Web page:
Last fall it wasn't uncommon to see a 400-point drop in the market in one day. Nor was it uncommon to see highly regarded financial powerhouses -- like Morgan Stanley
Since March 9 we've seen the market climb some 50%, as more cash has been put to work. As the market has surged it has brought those financial stocks that were battered such as Wells Fargo
Given this move, how risk averse are investors right now? Is there still an unprecedented amount of cash on the sidelines? Will the violent volatility we saw last fall resurface? These are the very questions I posed to five experts:
- David Kelly, chief market strategist at JPMorgan Funds.
- John Linehan, co-director of T. Rowe Price's U.S. equity division and portfolio manager of the T. Rowe Price Value Fund.
- Uri Landesman, head of global growth at ING Investment Management
- Bob Doll, vice chairman and global chief investment officer of equities at BlackRock
- Bernie Schaeffer, chairman and CEO of Schaeffer Investment Research.
What follows is an edited transcript of what the experts had to say:
As a measure of risk aversion, there was an enormous amount of cash on the sidelines this winter. How does the money flow compare with the beginning of the year? What are you seeing?
David Kelly: What we're seeing is that people are less risk averse. They are putting money back into both stocks and bonds at this stage. We've seen positive flows into stock mutual funds as well as bond mutual funds.
[Though], we're still seeing more money flow into bond mutual funds [than stock mutual funds]. So, while it's a little bit better, I think people are still very skeptical. They're putting some money into equities as well as fixed income, but in general I think consumer confidence and investor confidence is still very low.
John Linehan: ... it's clear that a lot of people had a fair amount of cash reserves built up. When the economy started to stabilize and the market went higher, it put people in a position where they had a lot of money to put to work, which has driven the market higher. They're far less risk averse since March. I think you see it best in corporate spreads -- Treasuries or in fixed income. Spreads blew out to the widest levels ever and you've seen them come back convincingly in the last several months.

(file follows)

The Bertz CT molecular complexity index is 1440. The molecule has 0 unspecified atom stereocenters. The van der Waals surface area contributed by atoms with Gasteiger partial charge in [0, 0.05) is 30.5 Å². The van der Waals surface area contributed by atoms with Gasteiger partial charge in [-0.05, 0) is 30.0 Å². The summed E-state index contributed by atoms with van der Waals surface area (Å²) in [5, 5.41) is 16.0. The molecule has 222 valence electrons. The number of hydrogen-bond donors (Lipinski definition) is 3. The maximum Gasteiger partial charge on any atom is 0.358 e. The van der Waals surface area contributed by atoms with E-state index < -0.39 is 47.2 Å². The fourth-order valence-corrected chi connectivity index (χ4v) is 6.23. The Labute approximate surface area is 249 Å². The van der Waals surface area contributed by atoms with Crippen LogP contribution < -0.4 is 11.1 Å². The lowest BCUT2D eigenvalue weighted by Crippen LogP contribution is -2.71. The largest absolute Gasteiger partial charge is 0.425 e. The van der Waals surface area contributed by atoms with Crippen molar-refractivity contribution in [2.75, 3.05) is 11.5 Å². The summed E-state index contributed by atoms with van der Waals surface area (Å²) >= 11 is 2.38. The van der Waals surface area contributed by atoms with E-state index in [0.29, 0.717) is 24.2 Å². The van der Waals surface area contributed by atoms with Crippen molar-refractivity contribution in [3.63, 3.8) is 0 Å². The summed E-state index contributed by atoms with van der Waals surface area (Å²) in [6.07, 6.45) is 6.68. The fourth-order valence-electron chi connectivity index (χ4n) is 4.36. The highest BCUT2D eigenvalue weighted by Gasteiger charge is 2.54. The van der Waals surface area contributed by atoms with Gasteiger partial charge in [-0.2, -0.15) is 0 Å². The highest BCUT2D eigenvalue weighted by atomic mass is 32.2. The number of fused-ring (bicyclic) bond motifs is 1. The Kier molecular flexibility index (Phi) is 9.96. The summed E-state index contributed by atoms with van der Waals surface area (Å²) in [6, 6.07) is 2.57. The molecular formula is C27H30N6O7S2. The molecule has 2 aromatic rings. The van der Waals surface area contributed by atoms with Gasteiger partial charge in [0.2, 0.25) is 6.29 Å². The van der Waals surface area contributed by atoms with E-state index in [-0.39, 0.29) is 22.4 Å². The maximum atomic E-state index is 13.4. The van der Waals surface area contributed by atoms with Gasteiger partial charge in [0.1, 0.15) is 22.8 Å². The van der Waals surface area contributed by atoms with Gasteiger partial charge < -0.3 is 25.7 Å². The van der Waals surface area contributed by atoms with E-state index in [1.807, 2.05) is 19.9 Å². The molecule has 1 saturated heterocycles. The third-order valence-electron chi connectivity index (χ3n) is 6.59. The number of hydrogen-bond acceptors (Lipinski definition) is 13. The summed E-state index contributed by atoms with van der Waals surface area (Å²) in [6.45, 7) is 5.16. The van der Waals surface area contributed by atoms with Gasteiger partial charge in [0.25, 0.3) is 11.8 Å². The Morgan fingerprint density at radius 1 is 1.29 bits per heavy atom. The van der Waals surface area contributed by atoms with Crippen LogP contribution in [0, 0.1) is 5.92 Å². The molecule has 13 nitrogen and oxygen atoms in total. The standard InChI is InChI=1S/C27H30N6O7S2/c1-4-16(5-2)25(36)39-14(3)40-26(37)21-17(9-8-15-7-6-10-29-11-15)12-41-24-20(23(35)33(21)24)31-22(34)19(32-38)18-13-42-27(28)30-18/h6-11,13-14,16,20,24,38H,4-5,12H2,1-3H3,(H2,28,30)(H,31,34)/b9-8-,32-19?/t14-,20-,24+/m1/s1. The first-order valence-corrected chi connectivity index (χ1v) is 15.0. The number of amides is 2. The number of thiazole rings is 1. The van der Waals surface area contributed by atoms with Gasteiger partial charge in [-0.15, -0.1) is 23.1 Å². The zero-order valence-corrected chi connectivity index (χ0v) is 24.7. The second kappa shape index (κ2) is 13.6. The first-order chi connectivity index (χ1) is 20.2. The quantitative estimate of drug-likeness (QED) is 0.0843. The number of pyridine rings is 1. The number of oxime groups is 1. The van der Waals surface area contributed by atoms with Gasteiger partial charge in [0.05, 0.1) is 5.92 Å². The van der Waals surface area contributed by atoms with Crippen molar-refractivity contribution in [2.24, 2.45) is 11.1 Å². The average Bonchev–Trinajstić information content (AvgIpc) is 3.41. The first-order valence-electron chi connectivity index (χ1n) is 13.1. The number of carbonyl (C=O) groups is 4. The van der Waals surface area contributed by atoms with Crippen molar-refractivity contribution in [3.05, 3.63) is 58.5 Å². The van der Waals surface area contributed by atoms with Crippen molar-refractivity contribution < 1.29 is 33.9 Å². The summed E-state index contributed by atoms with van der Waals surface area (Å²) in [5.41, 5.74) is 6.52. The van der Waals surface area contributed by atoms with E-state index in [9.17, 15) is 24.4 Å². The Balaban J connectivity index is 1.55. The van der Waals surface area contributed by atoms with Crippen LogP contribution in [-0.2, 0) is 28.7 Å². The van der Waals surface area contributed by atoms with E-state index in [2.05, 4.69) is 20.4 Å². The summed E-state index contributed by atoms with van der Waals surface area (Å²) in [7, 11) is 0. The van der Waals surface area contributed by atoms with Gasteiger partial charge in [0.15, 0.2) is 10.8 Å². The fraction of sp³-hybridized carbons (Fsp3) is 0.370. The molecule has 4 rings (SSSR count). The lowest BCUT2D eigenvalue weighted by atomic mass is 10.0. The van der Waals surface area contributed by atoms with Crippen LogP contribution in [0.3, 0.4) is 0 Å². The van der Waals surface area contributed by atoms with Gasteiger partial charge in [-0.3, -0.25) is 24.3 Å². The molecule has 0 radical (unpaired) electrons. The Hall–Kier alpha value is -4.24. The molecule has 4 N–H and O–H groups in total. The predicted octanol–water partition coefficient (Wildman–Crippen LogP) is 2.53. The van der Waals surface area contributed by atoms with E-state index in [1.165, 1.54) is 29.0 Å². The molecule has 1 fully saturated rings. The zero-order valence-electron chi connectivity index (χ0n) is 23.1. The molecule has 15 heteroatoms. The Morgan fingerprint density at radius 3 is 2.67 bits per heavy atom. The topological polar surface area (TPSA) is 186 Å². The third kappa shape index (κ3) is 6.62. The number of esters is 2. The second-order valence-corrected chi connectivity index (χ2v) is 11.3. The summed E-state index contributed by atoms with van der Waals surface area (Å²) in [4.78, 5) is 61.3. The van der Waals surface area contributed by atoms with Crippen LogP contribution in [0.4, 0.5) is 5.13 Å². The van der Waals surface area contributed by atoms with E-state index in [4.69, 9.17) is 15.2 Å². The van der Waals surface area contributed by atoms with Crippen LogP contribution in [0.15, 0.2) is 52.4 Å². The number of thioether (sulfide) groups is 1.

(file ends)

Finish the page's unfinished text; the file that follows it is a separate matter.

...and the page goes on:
Uri Landesman: I think it's more positive. In the last few months we've seen investors more scared about missing the recovery than about getting in and having the platform blown out from under them like last year.
While there was definitely an unprecedented amount of money on the sidelines, both from retail and institutional investors, I think it's started to flow back into the market. We've gone from a maximum, high-risk averse stance to a much greater appetite for risk. Witness the performance of emerging markets this year, which tend to be the highest-risk equity investments.
That said, no one is 'digging their heels in at the plate.' No one is throwing money in and saying I'm willing to own risk for the next two years. People are dipping in, but they're pretty finicky. I think if they hear there can be a double dip in the recession, or a new area of financial services that has trouble, I think they would become risk averse right away. They've got some risk bets on, but at the first sign of trouble people are going to be quick to take profits.
Bob Doll: Yes. It certainly has improved. Is there as much cash absolutely or relative to the size of the market as there was? No. But is there still a fair amount? Yes.
Bernie Schaeffer: According to data from http://www.ici.org/, institutional money market assets have decreased from $2.5 trillion in mid-January to $2.4 trillion currently...In January 2008, there was only $1.9 trillion in institutional money market funds.
Based on this data, it is our belief that there is still a "risk-aversion" mentality and thus a significant amount of cash among the institutional crowd that can still be deployed into the market.
Are you expecting volatility to pick up in the last months of the year?
Kelly: It might. It has certainly come down a lot since last year, and that's a big positive. If you look at the volatility in the Dow Jones Industrial Average between Sept 15 and Dec 15 last year, those months were the most volatile in the history of the Dow, which goes back to 1896. Volatility has fallen back to more normal levels now.
Though, I think the new normal for volatility will actually be a little higher than the old normal. I wouldn't be surprised to see volatility rise because of some event that we can't forecast. There are plenty of things that can go wrong that could cause volatility to increase as well as push the market down.
Landesman: The CBOE Market Volatility Index (VIX) usually goes up more in down markets ... I actually do not expect the VIX to go up a lot. There are good cases to be made for both the bull and bear sides, and that usually portends high volatility. I'm just betting against it.
Doll: Volatility has slowed from what you and I learned to experience in the last twelve months, but it's still higher than where it was for the majority of most of our careers. I think it's going to stay elevated a bit. Does it increase from what we've seen over the last few months? Not necessarily.
Schaeffer: There is certainly a consensus theme that volatility will move higher, based on the premise that we have "come too far, too fast" in the market and that volatility usually pops in the months of August and September. Because increasing volatility is so widely anticipated, there is less likelihood of actual panic selling that creates a volatility surge.
Professionals have already been buying index puts and VIX calls to hedge or speculate for such an outcome. In other words, some are hedged for a volatility pop and therefore less likely to panic sell. Plus, volatility levels can be viewed as extremely high right now and poised to revert to more normal levels.
For more insight from these experts: